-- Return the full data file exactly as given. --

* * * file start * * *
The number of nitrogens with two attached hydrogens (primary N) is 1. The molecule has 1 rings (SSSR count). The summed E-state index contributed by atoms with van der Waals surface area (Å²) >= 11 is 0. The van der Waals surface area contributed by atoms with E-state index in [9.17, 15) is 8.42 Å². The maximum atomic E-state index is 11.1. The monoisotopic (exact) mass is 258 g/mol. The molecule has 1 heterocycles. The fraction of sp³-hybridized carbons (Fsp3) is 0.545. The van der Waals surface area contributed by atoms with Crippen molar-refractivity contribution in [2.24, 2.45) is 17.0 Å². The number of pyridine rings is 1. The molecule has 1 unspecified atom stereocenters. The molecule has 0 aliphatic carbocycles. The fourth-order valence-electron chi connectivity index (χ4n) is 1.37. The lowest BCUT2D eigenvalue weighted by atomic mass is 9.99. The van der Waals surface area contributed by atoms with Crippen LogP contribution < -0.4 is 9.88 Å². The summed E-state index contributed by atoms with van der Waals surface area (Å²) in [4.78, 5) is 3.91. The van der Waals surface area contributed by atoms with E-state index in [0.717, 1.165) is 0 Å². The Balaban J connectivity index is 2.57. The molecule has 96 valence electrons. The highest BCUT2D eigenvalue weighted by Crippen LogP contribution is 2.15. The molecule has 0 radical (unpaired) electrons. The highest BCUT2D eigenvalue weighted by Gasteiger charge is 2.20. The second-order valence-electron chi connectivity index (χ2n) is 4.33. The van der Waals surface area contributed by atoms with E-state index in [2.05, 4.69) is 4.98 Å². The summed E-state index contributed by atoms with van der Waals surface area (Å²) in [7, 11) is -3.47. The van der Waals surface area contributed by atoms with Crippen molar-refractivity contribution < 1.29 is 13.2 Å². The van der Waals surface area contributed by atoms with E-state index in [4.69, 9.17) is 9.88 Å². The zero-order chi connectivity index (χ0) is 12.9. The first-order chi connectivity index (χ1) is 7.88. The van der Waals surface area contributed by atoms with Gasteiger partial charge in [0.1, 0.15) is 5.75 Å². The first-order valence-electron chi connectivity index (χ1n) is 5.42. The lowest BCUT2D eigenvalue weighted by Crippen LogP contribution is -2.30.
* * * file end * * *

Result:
The number of nitrogens with two attached hydrogens (primary N) is 1. The molecule has 1 rings (SSSR count). The summed E-state index contributed by atoms with van der Waals surface area (Å²) >= 11 is 0. The van der Waals surface area contributed by atoms with E-state index in [9.17, 15) is 8.42 Å². The maximum atomic E-state index is 11.1. The monoisotopic (exact) mass is 258 g/mol. The molecule has 1 heterocycles. The fraction of sp³-hybridized carbons (Fsp3) is 0.545. The van der Waals surface area contributed by atoms with Crippen molar-refractivity contribution in [2.24, 2.45) is 17.0 Å². The number of pyridine rings is 1. The molecule has 1 unspecified atom stereocenters. The molecule has 0 aliphatic carbocycles. The fourth-order valence-electron chi connectivity index (χ4n) is 1.37. The lowest BCUT2D eigenvalue weighted by atomic mass is 9.99. The van der Waals surface area contributed by atoms with Crippen LogP contribution < -0.4 is 9.88 Å². The summed E-state index contributed by atoms with van der Waals surface area (Å²) in [4.78, 5) is 3.91. The van der Waals surface area contributed by atoms with E-state index in [0.717, 1.165) is 0 Å². The Balaban J connectivity index is 2.57. The molecule has 96 valence electrons. The highest BCUT2D eigenvalue weighted by Crippen LogP contribution is 2.15. The molecule has 0 radical (unpaired) electrons. The highest BCUT2D eigenvalue weighted by Gasteiger charge is 2.20. The second-order valence-electron chi connectivity index (χ2n) is 4.33. The van der Waals surface area contributed by atoms with E-state index in [2.05, 4.69) is 4.98 Å². The summed E-state index contributed by atoms with van der Waals surface area (Å²) in [7, 11) is -3.47. The van der Waals surface area contributed by atoms with Crippen molar-refractivity contribution < 1.29 is 13.2 Å². The van der Waals surface area contributed by atoms with E-state index in [4.69, 9.17) is 9.88 Å². The zero-order chi connectivity index (χ0) is 12.9. The first-order chi connectivity index (χ1) is 7.88. The van der Waals surface area contributed by atoms with Gasteiger partial charge in [0.1, 0.15) is 5.75 Å². The first-order valence-electron chi connectivity index (χ1n) is 5.42. The lowest BCUT2D eigenvalue weighted by Crippen LogP contribution is -2.30.